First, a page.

For example, if an investor has placed 200 trades with a win rate of 60% and averages $50 per winning trade and $50 per losing trade, their profit factor will be 1.5 with a net profit of $2000 ((120 x $50 = $6,000) / (80 x $50 = $4,000)).
Compare this with an investor who has a 60%-win rate on 200 trades but a profit factor of .5 because they average $50 per winning trade, but $150 per losing trade ((120 x $50 = $6,000) / (80 x $150 = $12,000)). They will have a net loss of -$6,000, despite the same win rate.
Maximum drawdown is a measure of the greatest fall in value from the peak high point to the lowest point before a new peak is achieved. This is also displayed as a percentage to further help identify how drastic of a peak to valley drawdown has been experienced over the course of the charted performance graph.
If the bot's P/L value does not cross below 0, the performance graph will use 0 as the low point anchor and only display a maximum peak value alongside the current P/L value.
Avg P/L is the average gain or loss for all closed positions. (Closed P/L ÷ Closed positions).
Avg Win is the average gain for all winning positions. (Closed P/L of winning trades ÷ Number of winning trades)
Avg Loss is the average loss for all losing positions. (Closed P/L of losing trades ÷ Number of losing trades)
The position "value" is a function of the currentPrice of a share or contract multiplied by the number of contracts, where the currentPrice is synonymous with the matched opportunity mark. Each Position is tracked as a combination of legs, where each leg has/is a security object. Every time we quote the Position, we build an opportunity out of all of the position legs and compare it to the saved values for where the Position opened to provide an accurate quote. For example, if we have a 425/400 short put spread and we want to know the P/L, we pull quotes for the 425 put and 400 put independently and then combine them into a short put spread opportunity. This provides the value X of this short put spread right now and now subtract the value of the original position, Y, from X, and that's the P/L.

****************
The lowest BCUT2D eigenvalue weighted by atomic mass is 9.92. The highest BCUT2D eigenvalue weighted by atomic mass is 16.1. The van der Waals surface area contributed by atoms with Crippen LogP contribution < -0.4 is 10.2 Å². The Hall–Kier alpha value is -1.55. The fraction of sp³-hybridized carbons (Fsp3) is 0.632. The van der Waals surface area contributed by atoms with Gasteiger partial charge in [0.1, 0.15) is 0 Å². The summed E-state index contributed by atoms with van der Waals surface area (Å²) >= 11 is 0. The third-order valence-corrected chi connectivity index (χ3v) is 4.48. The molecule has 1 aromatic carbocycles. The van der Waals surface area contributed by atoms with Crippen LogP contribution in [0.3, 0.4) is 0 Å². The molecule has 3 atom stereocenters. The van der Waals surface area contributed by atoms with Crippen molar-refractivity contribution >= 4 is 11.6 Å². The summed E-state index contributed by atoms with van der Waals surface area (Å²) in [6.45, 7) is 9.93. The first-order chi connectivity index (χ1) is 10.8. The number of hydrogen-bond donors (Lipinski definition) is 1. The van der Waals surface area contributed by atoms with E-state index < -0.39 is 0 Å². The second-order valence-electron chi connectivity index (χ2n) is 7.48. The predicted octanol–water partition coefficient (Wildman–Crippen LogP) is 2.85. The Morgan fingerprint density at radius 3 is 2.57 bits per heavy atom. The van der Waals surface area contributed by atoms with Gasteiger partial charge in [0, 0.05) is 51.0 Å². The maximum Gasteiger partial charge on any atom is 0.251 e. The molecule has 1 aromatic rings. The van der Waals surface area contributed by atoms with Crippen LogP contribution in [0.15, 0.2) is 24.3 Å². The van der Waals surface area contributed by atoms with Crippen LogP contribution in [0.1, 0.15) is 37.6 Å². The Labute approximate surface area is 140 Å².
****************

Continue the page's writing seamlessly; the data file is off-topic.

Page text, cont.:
To obtain the total open P/L, sum the resultant values for every open position.
Differences between Option Alpha and Broker P/L
It's important to note that the P/L displayed on the Option Alpha platform may differ from what is shown on your brokerage platform or statements. In this article, we'll explore the reasons that may cause traders to notice a difference when comparing P/L on Option Alpha and their brokerage platform.
Option Alpha receives order IDs and fill prices directly from the broker. While this data exchange ensures accuracy, it is essential for traders to cross-reference this information with their broker's platform to ensure consistency.
One significant distinction lies in how Option Alpha and brokers evaluate the value of positions. Option Alpha values all positions based on the mid price of the entire position. In contrast, brokers often evaluate individual legs using the Last trade price. This difference exists because brokerage platforms allow traders to manage legs individually or together.